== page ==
What It Means To Be A Mixed-Race “Half Or Hafu”Model in Japan

by Stephy Chung,and Junko Ogura

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For 18-year-old model Rina Fukushi, Tokyo is home. But growing up as a mixed-race child in Japan wasn’t always easy. With a Japanese-American father and a Filipina mother, Fukushi was one of a growing number of biracial individuals identifying as “hafu” — a phonetic play on the English word “half.”

Rina Fukushi poses for i-D Japan.
“I was teased when I was in elementary and junior high school because I looked foreign,” she recalled in an interview with CNN.


Successful hafu models like Fukushi — and contemporaries like Kiko Mizuhara and Rola — have become fashion week regulars, their faces regularly splashed onto international fashion campaigns and magazine covers. Here, Rina poses for Vogue Japan.Credit: VOGUE JAPAN July 2017 HAIR BOOK Photo: Angelo D’Agostino

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The term hafu was first popularized in the 1970s as Japan loosened its approach towards foreign residents, giving them better access to public housing, insurance and job opportunities. An increased number of US soldiers in the country also contributed to an upsurge in mixed-race marriages and biracial children.


Despite increasingly progressive attitudes towards race in Japan, the country’s immigration numbers have remained comparatively low. Foreigners and their hafu children often live as outsiders, a topic explored in the 2011 documentary “Hafu: The Mixed Race Experience in Japan.”
“As much as hafus try to immerse themselves, they still feel like foreigners and are treated as such,” said Lara Perez Takagi, co-director of film. “The constant topic of people being bullied because they look different, the stereotype that all hafus speak two languages, the stereotype that all hafus are beautiful and are models (and) the topic of hiding your heritage.”

 
Hafu models like Rina Fukushi are increasingly popular. Here, she poses for SPUR Magazine

“I was teased when I was in elementary and junior high school because I looked foreign,” Rina Fukushi recalled, in an interview with CNN. Credit: Photo: Yuji Watanabe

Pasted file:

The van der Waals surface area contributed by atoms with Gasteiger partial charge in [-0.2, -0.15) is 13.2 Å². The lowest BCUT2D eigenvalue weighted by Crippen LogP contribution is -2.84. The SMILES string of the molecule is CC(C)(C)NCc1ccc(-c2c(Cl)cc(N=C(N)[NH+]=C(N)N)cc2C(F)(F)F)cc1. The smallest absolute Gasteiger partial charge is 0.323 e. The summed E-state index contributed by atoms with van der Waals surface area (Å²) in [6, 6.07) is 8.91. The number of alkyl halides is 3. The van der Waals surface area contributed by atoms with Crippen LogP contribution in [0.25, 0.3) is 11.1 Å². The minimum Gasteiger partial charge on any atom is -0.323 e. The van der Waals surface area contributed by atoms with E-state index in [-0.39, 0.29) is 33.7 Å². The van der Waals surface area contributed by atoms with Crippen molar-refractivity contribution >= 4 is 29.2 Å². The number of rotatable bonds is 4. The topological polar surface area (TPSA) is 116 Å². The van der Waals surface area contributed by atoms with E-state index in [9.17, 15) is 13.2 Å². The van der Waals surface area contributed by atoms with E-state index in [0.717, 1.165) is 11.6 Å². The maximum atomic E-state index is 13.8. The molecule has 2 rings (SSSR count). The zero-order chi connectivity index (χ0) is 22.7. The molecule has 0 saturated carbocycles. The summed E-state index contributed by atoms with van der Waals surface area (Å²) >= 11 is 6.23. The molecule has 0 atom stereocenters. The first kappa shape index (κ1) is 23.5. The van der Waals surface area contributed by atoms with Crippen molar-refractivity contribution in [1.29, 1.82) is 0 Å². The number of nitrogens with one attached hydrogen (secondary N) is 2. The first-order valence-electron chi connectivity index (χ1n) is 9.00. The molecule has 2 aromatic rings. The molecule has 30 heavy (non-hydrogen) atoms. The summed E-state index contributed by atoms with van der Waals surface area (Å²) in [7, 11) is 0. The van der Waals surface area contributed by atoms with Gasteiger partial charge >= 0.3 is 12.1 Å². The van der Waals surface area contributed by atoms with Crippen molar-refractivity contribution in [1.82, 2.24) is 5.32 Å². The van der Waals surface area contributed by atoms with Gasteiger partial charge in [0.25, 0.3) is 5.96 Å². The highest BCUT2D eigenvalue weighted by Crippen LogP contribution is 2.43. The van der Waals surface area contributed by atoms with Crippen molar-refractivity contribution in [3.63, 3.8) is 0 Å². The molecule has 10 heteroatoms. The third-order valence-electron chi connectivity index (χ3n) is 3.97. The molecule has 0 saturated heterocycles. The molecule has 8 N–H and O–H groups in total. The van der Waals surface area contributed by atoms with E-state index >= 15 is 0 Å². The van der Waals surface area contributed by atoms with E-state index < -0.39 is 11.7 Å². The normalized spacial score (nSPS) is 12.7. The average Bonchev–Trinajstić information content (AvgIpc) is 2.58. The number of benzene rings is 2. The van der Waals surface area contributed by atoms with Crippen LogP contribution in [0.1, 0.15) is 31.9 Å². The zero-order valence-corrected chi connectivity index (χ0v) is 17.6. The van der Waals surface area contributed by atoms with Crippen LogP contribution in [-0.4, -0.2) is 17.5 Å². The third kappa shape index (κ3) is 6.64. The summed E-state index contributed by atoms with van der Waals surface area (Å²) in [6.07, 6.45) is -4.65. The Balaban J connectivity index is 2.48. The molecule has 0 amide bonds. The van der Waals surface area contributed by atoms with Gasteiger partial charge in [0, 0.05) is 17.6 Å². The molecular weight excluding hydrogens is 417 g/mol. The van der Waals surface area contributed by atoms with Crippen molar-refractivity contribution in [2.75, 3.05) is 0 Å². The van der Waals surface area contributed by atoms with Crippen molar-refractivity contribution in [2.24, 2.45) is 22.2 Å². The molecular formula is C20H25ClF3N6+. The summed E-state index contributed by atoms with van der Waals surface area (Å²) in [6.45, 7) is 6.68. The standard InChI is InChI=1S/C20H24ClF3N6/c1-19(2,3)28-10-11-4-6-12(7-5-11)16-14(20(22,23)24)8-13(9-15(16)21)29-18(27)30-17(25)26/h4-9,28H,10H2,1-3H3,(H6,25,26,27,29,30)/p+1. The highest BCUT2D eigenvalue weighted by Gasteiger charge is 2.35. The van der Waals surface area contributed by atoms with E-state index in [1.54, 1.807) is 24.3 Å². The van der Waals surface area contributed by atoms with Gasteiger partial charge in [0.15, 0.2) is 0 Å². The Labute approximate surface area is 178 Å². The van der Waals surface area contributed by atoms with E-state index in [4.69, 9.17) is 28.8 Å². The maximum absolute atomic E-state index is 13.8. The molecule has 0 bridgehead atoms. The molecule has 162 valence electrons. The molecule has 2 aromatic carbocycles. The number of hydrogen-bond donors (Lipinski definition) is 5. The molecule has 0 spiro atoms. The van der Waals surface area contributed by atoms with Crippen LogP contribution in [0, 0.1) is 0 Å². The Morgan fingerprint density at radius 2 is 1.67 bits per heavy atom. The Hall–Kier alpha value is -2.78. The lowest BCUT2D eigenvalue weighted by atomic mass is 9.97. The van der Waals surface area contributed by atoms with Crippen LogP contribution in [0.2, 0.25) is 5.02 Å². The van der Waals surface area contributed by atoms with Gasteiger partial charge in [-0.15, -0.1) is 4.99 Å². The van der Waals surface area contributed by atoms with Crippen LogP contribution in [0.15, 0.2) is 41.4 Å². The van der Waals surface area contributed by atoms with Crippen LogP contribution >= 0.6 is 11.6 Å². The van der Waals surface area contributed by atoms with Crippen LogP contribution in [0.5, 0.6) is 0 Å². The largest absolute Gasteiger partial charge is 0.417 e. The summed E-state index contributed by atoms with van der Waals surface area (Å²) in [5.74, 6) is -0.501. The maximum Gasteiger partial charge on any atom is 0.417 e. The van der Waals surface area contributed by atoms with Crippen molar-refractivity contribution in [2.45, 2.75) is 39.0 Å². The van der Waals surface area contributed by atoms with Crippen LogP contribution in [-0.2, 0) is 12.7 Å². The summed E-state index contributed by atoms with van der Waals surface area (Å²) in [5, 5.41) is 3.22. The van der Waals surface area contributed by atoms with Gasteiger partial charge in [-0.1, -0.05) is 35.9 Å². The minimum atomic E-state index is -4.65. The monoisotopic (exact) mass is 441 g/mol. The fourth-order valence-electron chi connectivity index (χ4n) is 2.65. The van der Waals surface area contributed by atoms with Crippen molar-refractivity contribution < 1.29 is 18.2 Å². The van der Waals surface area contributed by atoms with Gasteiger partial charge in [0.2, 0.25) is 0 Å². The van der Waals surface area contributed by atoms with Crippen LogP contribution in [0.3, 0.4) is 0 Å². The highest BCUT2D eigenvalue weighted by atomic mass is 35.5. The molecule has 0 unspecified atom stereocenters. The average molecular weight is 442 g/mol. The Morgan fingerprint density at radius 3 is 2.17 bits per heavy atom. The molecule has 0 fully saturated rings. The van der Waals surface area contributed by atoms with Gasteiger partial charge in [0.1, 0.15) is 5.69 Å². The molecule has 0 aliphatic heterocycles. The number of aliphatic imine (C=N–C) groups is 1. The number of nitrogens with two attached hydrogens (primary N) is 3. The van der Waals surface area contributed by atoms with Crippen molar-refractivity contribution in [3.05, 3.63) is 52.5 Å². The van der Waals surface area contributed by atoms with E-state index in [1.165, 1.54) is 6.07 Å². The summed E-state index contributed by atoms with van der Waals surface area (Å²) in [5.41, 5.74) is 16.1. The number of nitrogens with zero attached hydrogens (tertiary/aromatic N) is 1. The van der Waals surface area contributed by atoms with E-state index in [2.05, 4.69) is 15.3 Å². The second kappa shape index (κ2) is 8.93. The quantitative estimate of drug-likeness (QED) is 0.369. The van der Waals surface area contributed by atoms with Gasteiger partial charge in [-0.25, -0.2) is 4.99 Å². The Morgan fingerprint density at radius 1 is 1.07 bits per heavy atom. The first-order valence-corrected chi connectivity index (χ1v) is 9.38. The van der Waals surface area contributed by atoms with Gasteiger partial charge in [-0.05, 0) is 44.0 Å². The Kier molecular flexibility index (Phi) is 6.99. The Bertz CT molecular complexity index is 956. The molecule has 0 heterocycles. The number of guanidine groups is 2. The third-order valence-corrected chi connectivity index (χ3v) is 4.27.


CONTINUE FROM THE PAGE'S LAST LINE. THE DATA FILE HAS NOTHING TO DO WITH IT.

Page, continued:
Successful hafu models like Fukushi — and contemporaries like Kiko Mizuhara and Rola — are using some of these stereotypes to their advantage. They have become fashion week regulars in recent years, their faces splashed across international fashion campaigns and magazine covers.
“I guess Japan has changed,” Fukushi said. “It might be because I’m doing this job, but people now say ‘being mixed is cool.’ I suppose the number of those who have confidence and their own style has increased.”

Hafu models’ chameleon looks have helped defy categorization — and even national identity. Editorial director of Numéro Tokyo, Sayumi Gunji, estimates that 30% to 40% of runway models in Japanese fashion shows now identify as hafu.
“Almost all top models in the their 20s are hafu, especially the top models of popular fashion magazines,” Sayumi said in a phone interview.
“(In) the Japanese media and market, a foreigner’s flawless looks aren’t as readily accepted — they feel a little distant. But biracial models, who are taller, have bigger eyes, higher noses (and) Barbie-doll-like looks, are admired because they are dreamy looking but not totally different from Japanese. That’s the key to their popularity,” added Sayumi.

It is apt that Fukushi, one of the most popular hafu models in Japan, is interviewed at Frescade, a vintage store in central Tokyo. Vintage shops have been popular in the country since the postwar influx of Western pop culture, from music to fashion. Carefully procured items by Frescade’s well-traveled owner, Kaori, present a mix of cultural influences and eras.

Hafu models’ chameleon looks have helped defy categorization — and even national identity. Editorial director of Numéro Tokyo, Sayumi Gunji, estimates that 30% to 40% of runway models in Japanese fashion shows now identify as hafu.

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“Young people are attracted by one-off pieces, as opposed to mass-produced clothes,” Fukushi explained, wearing a dress she found on an earlier visit. The dress, inspired by the cut of a kimono and bearing a print of hinomaru — the Japanese motif of the red sun — wasn’t actually made in Japan.
“It surprised me at first, but I guess the slightly different take on the traditional kimono makes it more charming,” she said. “It’s Japanese-ish — but not exactly.”

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